Instead, some people try to ban books about social justice, uninvite authors of books with protagonists of color, and insist teachers teach “both sides” of the Holocaust.

Children are naturally drawn to issues of fairness and justice. Perhaps that is why some parents are so afraid.


Curated News

University offers to rehire prof acquitted of ties to China | ABC News  The University of Tennessee at Knoxville has offered to reinstate Professor Anming Hu who was acquitted of federal charges that accused him of hiding his relationship with a Chinese university while receiving NASA research grants.

California becomes first state to require ethnic studies in high school | EdSource  Now the hard part: reaching agreement locally on what should be taught.

How the Philippines’ colonial legacy weighs on Filipino American mental health | LA Times  The first of four articles about mental health challenges in the Filipino American community and the factors that influence them by Agnes Constante.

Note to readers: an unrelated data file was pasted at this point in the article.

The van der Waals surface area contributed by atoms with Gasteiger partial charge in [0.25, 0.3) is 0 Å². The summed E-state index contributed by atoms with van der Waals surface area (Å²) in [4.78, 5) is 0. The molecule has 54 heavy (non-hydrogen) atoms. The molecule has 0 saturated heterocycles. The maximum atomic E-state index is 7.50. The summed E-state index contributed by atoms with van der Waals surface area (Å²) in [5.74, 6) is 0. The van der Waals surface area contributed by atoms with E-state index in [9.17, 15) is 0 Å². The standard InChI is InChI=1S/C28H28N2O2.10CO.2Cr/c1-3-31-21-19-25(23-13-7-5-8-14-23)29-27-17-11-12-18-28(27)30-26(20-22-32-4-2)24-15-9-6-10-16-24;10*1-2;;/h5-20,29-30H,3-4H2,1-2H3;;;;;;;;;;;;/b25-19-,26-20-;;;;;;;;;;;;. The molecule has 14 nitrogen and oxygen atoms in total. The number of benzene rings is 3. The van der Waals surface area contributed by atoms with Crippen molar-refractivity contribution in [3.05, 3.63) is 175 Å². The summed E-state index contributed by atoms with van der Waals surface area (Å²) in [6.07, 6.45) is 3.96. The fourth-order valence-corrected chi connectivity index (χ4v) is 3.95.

Sikh Americans push for greater visibility, awareness against years of hate crimes, misunderstanding | PBS NewsHour  “It is a mandate for Sikhs to stand with the oppressed. Not in word, but in action. We will be in our community feeding our people, and we will stand with them against racism, brutality, and violence.”

John Oliver tackles WhatsApp misinformation among immigrants | NBC News  The host of HBO's "Last Week Tonight" drew attention to the falsehoods that often spread through family message groups in diaspora communities.

Chinese President Xi Jinping says peaceful reunification with Taiwan is in country’s best interests | South China Morning Post  In speech marking 110th anniversary of the revolution that established the first Chinese republic, Xi urges Taiwan to ‘stand on the right side of history.’ Taipei condemns speech as a ‘distortion of history’ and calls on Beijing to stop threatening the island.

US-China challenge: Easing tensions despite differences | Associated Press  Senior Chinese foreign policy adviser Yang Jiechi and White House national security adviser Jake Sullivan met in Zurich this month without the public acrimony on display at earlier meetings, after which the U.S. disclosed an agreement in principle for a virtual summit between Biden and Chinese leader Xi Jinping by the end of the year.